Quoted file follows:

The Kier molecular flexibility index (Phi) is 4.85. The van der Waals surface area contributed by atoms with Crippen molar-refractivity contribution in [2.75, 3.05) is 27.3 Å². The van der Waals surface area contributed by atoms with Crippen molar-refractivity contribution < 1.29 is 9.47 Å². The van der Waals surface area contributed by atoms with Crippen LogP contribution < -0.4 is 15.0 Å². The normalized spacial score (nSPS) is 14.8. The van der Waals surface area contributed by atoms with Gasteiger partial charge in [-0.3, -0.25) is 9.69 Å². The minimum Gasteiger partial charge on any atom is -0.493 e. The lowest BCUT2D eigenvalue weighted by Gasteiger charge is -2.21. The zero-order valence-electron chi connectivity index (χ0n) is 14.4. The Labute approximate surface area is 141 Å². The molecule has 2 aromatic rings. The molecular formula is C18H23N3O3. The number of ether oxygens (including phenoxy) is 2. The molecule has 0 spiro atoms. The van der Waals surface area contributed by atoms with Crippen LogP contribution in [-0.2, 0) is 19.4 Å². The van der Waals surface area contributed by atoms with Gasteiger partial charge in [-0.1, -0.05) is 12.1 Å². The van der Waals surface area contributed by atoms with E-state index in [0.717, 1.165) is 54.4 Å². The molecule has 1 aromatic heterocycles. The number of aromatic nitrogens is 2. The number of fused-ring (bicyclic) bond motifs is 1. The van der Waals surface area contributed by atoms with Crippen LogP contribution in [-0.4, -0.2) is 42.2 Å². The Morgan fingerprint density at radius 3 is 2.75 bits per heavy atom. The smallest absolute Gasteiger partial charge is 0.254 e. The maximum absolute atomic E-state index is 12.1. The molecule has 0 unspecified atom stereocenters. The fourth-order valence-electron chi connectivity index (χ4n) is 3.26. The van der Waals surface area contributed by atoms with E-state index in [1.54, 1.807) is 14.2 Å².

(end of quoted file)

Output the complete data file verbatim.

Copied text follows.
The Kier molecular flexibility index (Phi) is 4.85. The van der Waals surface area contributed by atoms with Crippen molar-refractivity contribution in [2.75, 3.05) is 27.3 Å². The van der Waals surface area contributed by atoms with Crippen molar-refractivity contribution < 1.29 is 9.47 Å². The van der Waals surface area contributed by atoms with Crippen LogP contribution < -0.4 is 15.0 Å². The normalized spacial score (nSPS) is 14.8. The van der Waals surface area contributed by atoms with Gasteiger partial charge in [-0.3, -0.25) is 9.69 Å². The minimum Gasteiger partial charge on any atom is -0.493 e. The lowest BCUT2D eigenvalue weighted by Gasteiger charge is -2.21. The zero-order valence-electron chi connectivity index (χ0n) is 14.4. The Labute approximate surface area is 141 Å². The molecule has 2 aromatic rings. The molecular formula is C18H23N3O3. The number of ether oxygens (including phenoxy) is 2. The molecule has 0 spiro atoms. The van der Waals surface area contributed by atoms with Crippen LogP contribution in [-0.2, 0) is 19.4 Å². The van der Waals surface area contributed by atoms with Gasteiger partial charge in [-0.1, -0.05) is 12.1 Å². The van der Waals surface area contributed by atoms with E-state index in [0.717, 1.165) is 54.4 Å². The molecule has 1 aromatic heterocycles. The number of aromatic nitrogens is 2. The number of fused-ring (bicyclic) bond motifs is 1. The van der Waals surface area contributed by atoms with Crippen LogP contribution in [-0.4, -0.2) is 42.2 Å². The Morgan fingerprint density at radius 3 is 2.75 bits per heavy atom. The smallest absolute Gasteiger partial charge is 0.254 e. The maximum absolute atomic E-state index is 12.1. The molecule has 0 unspecified atom stereocenters. The fourth-order valence-electron chi connectivity index (χ4n) is 3.26. The van der Waals surface area contributed by atoms with E-state index in [1.54, 1.807) is 14.2 Å².